In the Name of God Amen I Joseph Dixson of Orange County in the Province of North Carolina being Weak in Body but perfect in Senses Praised be God do make this my Law Will and Testament. Imprimis I leave to my loving Wife Mary Dixson the South End of this Tract I live upon including Buildings all the Improvements Beginning for the South Part or First Part at the Corner Post Oak the beginning Tree of the Original Tract of Land Granted to Joseph Dixson on the 16th Day of December 1762 for Six Hundred & Eighty Acres Running thence North 170 Poles to Four Hickorys thence West 320 Poles to a Marked Post Oak on the Original Line thence South 170 Poles thence East to the beginning Containing 340 Acres of land during her lifetime or Widowhood and after that it shall be Equally Divided between my two Sons Nathan & Stephen Dixson to them and their heirs forever. - - - - Item I leave to my Daughter Anne Bailey Wife of Caleb Bailey five Pounds Pensylvania Money to her and her Heirs forever. - - - - Item I leave to my Son Solomon Dixson a Tract of Land Lying on Tyrds Creek the Waters of Haw River Joining John Lambrals Land also Liberty for to sow a Field on the old Place before he Settles to him & his Heirs forever. Item I leave my Son Jesse Dixson the Piece of Land I bought of John May an also the Piece of Land I bought of David Brown ajoing both of them to him and his Heirs forever. - - - Item I leave my son EliDixson the North End of the Tract I now live on beginning for the North part of Four Hickorys the N.E. Corner of the first Part Running thence North 58 Poles to George Dixsons Corner B.O. thence N.E. Easterly along his Line 49 Poles into a Piece of Land Bought of Joh May to b Marked W.O. thence N.W. 58 Poles to a marked W.O. on the Original Line thence North to the N.E. Corner of the Original Tract of 680 Acres thence West 320 Poles to a W.O. thence South 160 Poles to a marked Post Oak thence to the First Beginning Containing 340 acres to him and his Heirs forever. It is my Will that my Son Jesse Dixson give him a years Rent when he begins to Settle on his Place. Item I leave my Sons Samuel Dixson and Joseph Dixson Each of them Eighty Pounds or that much laid out to secure land for them the first Convenient Opportunity to them and their Heirs forever. - - - Item I leave the Rest of my Estate Goods & Chattels after Payments of my Just Debts to the Disposal of my Loving Wife and it is my Will that my Sons shall enter in full Possession of the Land when they arrive at the full age of Twenty one years and it is my Will that if any of my Sons Dieth without Issue Lawfully Begotten that then his Portion of Land and other Effects shall be Equally between them ______ Part of my Children. I do Constitute my Trusty and Loving Wife my Sole Executrix of this my Last Will & Testament. In Witness whereof to all and every Part of the above said Will and Testament I have hereunto set my hand and Seal this 5th Day of the 12th Month 1769. Sealed Published and declared by the above Named Joseph Dixson as his Last Will and Testament in the Presence of us Joseph Dixson (Seal) William Moffitt Joab Brooks Solomon Cox (Affirmd) Orange County ) April Court 1770) The within Will was Exhibited in open Court and Proved by the Oath of Joab Brooks one of the subscribing Witnesses thereto and Ordered to be Recorded Test J Noah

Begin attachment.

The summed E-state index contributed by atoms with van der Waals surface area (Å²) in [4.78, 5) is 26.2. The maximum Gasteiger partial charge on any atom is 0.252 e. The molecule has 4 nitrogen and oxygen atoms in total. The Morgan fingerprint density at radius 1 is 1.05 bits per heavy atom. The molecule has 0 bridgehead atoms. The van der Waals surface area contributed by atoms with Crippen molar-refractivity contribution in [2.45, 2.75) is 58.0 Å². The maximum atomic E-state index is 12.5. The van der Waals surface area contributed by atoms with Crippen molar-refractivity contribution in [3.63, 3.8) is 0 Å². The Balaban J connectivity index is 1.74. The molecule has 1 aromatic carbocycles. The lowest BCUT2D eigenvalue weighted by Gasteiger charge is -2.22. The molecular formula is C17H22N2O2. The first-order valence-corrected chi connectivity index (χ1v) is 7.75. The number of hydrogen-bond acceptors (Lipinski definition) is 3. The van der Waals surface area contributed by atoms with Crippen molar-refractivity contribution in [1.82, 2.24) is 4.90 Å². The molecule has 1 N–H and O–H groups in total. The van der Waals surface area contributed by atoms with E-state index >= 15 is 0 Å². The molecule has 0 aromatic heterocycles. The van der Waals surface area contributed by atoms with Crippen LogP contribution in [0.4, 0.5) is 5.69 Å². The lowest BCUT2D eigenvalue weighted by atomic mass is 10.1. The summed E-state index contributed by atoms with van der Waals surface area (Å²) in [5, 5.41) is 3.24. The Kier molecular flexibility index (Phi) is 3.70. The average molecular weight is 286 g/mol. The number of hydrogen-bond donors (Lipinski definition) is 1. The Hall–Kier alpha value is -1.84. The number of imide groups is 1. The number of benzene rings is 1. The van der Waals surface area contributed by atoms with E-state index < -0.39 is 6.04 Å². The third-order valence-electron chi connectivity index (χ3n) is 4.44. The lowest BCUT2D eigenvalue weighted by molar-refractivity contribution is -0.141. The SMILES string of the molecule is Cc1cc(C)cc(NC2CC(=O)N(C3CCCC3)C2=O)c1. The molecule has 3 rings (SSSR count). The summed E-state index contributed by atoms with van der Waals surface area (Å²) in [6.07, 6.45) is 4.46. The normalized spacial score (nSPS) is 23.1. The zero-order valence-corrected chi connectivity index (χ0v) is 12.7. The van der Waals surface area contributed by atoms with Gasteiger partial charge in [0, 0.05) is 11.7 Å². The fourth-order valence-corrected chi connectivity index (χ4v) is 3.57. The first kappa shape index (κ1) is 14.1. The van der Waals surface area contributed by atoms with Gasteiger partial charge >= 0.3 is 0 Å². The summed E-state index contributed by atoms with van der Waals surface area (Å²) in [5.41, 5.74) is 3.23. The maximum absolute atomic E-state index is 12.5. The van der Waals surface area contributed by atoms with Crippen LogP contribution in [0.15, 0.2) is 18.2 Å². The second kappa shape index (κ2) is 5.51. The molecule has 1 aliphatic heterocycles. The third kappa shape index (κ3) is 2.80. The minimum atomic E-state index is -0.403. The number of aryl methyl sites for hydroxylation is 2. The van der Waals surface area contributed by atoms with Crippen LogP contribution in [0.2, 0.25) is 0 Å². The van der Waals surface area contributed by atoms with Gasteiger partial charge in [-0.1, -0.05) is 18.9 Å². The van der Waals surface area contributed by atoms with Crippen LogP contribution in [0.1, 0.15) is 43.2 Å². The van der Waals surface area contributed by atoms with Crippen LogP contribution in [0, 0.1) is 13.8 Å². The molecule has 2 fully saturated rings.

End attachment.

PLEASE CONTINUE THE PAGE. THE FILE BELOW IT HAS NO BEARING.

In 1781 Joseph’s estate was inventoried at 1095 pounds sterling. As a Quaker he had opposed military service, and his estate was cited for a four-fold tax for refusing to render military service. After Joseph’s death, his widow Mary was married in Chatham County to Daniel Winters, another Quaker in the area. The date of her death is unknown, but it was prior to 1796, when Daniel Winter in his will mentions Joseph Dixon as a “son of my late dec’d wife”. B.F. Dixon records that Joseph and Mary Dixon were buried in the Napton Cemetery in Chatham County, but tombstones cannot presently be found for them there. Napton was a Quaker preparatory meeting, attached to the older and much larger Cane Creek Meeting, in what is now Alamance County North Carolina. Several years after Joseph’s arrival, a third branch of the family also established itself in the area. This was Joseph’s uncle George Dixon, and his wife Ann. While our own line of the family left North Carolina for Ohio in 1804, a number of Dixon families have remained in the area to this day.